“Portraits are more than simply a record; they illuminate intelligence, importance, virtue, beauty, taste and other qualities of the portrayed person as seen through the eye of an artist,” said Lynette Pohlman, Director and Chief Curator for University Museums.

    “By celebrating these people, this exhibition focuses on the diverse qualities that define the people of a great university. Faces of Iowa State portraits are in the University Museums’ Art on Campus Collection and continue the portrait tradition.”

    Painted on site Faces of Iowa State features the 39 portraits painted by Maquoketa artist Rose Frantzen. Frantzen’s art has been featured nationally, including an exhibit of her Portrait of Maquoketa project at the Smithsonian’s National Portrait Gallery. The exhibition subjects were chosen by Iowa State University’s colleges and select units. Portrait sitters included students, faculty, staff, alumni and individuals with close ties to the university.

    Faces of Iowa State is organized by University Museums with major support from: College of Agriculture and Life Sciences, College of Business, College of Engineering, College of Human Sciences, College of Liberal Arts and Sciences, College of Veterinary Medicine, ISU Extension and Outreach, University Library, Office of the Vice President for Research, and University Museums, Iowa State University, Ames, Iowa.


    About the Artist

    Rose Frantzen was born, raised, and returned to Maquoketa, Iowa, and the rural lifestyle and landscape continue to provide inspiration for her paintings. She attended the American Academy of Art in Chicago, the Palette & Chisel Academy in Chicago, and the Lyme Academy College of Fine Arts in Old Lyme, Connecticut. After extensive traveling, she returned to Maquoketa, Iowa and purchased the old city hall with her parents, renovating the building and creating a large gallery with extensive studio space.

    Within her newly developed studio, Frantzen’s Portrait of Maquoketa began as a project to document the people of her hometown and developed into 180 portraits which were then exhibited at the Smithsonian’s National Portrait Gallery.

    She has continued to paint Iowans as she has gained more success, including the remarkable dual portrait of George Washington Carver and Henry Wallace (Do you Know What’s Inside This Flower? George Washington Carver Mentors a Young Henry A. Wallace) commissioned by the College of Agriculture and Life Sciences at Iowa State University. This painting depicts the young Henry Wallace in a moment of absolute concentration as he is in the midst of a lesson about plants from George Washington Carver.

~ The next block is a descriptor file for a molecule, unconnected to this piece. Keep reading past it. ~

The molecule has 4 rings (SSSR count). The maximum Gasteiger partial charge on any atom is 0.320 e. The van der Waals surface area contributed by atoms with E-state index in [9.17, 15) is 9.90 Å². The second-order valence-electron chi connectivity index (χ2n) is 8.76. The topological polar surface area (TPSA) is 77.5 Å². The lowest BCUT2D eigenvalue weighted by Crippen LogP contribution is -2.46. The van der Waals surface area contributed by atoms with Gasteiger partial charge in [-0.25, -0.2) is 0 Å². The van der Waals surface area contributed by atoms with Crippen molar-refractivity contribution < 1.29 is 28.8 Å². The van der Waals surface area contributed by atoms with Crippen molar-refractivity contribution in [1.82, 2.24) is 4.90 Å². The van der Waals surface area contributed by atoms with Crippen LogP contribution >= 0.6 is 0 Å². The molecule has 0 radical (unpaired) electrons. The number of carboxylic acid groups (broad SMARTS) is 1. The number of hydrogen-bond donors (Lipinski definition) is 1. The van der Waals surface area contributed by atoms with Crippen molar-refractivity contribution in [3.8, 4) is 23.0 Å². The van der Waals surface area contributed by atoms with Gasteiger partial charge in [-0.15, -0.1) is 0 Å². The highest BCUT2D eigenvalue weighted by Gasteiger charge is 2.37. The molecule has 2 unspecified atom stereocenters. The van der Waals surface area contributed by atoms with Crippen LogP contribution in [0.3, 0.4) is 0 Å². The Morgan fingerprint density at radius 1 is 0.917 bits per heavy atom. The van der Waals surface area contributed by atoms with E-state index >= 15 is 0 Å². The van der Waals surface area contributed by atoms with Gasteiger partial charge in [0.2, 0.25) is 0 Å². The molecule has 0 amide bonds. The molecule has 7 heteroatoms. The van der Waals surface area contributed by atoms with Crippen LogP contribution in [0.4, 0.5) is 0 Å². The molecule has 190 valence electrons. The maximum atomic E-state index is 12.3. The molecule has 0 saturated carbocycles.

Rose Frantzen’s lifelike and radiant examination of humans and our world bring together a long tradition of oil painting and portraiture with the skill and forward thinking of a 21st century artist.


    About University Museums

    University Museums is a distinctive organization that encompasses two art museums, a National Historic Landmark historic home museum, a sculpture garden, and one of the largest campus public art collections in the nation.

    University Museums brings world-class exhibitions with educational programming to Iowa State University, actively acquires works of art to add to the more than 30,000 permanent collection objects, conserves and preserves collections, conducts and publishes curatorial scholarship, and fosters student engagement.





    Artist Reception | Friday, November 24 | 5:30 – 8:30 pm    

    Narratives and questions suggested by figures and portraits enmeshed in optical illusions


    Artist Biography

    Rose Frantzen has been a working artist since 1987, exhibiting figurative, representational, and allegorical works in oil and multimedia in galleries across the country, including the Old City Hall Gallery in her hometown, Maquoketa, Iowa.  She has had numerous one woman shows and participated in many group shows throughout the United States.  “Portrait of Maquoketa,” her project for which she painted 180 portraits of her townspeople was exhibited at the Smithsonian’s National Portrait Gallery for eight months.  The expanded installation, “Portrait of Maquoketa – The Dimensional View,” has been exhibited at the Iowa State Historical Museum, and twice at the Figge Art Museum, which purchased the collection.  The project led to numerous private/public art commissions and portraits, including the official portraits for USDA Secretary Thomas Vilsack and Iowa Gov. Chet Culver.  Iowa State University commissioned the “George Washington Carver Mentors a Young Henry A.Wallace” painting, three Dean’s portraits, and “Faces of Iowa State,” a growing collection of alla prima portraits (now totaling 39) of noted ISU students, professors, and alumni.